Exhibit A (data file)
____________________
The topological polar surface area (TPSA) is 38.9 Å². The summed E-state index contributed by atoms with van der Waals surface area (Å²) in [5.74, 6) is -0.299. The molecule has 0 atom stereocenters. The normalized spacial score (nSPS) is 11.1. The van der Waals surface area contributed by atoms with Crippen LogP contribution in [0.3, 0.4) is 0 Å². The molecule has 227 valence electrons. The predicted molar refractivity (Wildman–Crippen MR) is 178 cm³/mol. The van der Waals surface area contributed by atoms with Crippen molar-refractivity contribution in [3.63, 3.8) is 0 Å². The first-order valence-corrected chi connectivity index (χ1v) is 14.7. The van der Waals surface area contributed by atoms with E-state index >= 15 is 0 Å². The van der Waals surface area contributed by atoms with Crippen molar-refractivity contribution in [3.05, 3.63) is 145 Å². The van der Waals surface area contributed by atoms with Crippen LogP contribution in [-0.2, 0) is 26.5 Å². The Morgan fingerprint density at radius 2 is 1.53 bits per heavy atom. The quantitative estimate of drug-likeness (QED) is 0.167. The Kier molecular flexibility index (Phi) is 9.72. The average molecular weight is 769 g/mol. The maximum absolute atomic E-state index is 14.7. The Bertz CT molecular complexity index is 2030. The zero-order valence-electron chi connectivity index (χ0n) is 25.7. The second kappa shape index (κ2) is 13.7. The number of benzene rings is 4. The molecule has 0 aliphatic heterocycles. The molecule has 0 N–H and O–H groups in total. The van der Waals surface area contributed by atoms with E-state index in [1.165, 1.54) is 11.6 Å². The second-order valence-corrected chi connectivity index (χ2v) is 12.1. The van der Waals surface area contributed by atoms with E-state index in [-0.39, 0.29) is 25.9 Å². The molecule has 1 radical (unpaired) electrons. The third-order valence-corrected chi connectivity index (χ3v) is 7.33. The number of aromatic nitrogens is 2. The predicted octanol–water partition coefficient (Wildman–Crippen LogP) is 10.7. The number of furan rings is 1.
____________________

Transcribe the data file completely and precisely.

The topological polar surface area (TPSA) is 38.9 Å². The summed E-state index contributed by atoms with van der Waals surface area (Å²) in [5.74, 6) is -0.299. The molecule has 0 atom stereocenters. The normalized spacial score (nSPS) is 11.1. The van der Waals surface area contributed by atoms with Crippen LogP contribution in [0.3, 0.4) is 0 Å². The molecule has 227 valence electrons. The predicted molar refractivity (Wildman–Crippen MR) is 178 cm³/mol. The van der Waals surface area contributed by atoms with Crippen molar-refractivity contribution in [3.63, 3.8) is 0 Å². The first-order valence-corrected chi connectivity index (χ1v) is 14.7. The van der Waals surface area contributed by atoms with E-state index >= 15 is 0 Å². The van der Waals surface area contributed by atoms with Crippen molar-refractivity contribution in [3.05, 3.63) is 145 Å². The van der Waals surface area contributed by atoms with Crippen LogP contribution in [-0.2, 0) is 26.5 Å². The Morgan fingerprint density at radius 2 is 1.53 bits per heavy atom. The quantitative estimate of drug-likeness (QED) is 0.167. The Kier molecular flexibility index (Phi) is 9.72. The average molecular weight is 769 g/mol. The maximum absolute atomic E-state index is 14.7. The Bertz CT molecular complexity index is 2030. The zero-order valence-electron chi connectivity index (χ0n) is 25.7. The second kappa shape index (κ2) is 13.7. The number of benzene rings is 4. The molecule has 0 aliphatic heterocycles. The molecule has 0 N–H and O–H groups in total. The van der Waals surface area contributed by atoms with E-state index in [1.165, 1.54) is 11.6 Å². The second-order valence-corrected chi connectivity index (χ2v) is 12.1. The van der Waals surface area contributed by atoms with E-state index in [-0.39, 0.29) is 25.9 Å². The molecule has 1 radical (unpaired) electrons. The third-order valence-corrected chi connectivity index (χ3v) is 7.33. The number of aromatic nitrogens is 2. The predicted octanol–water partition coefficient (Wildman–Crippen LogP) is 10.7. The number of furan rings is 1.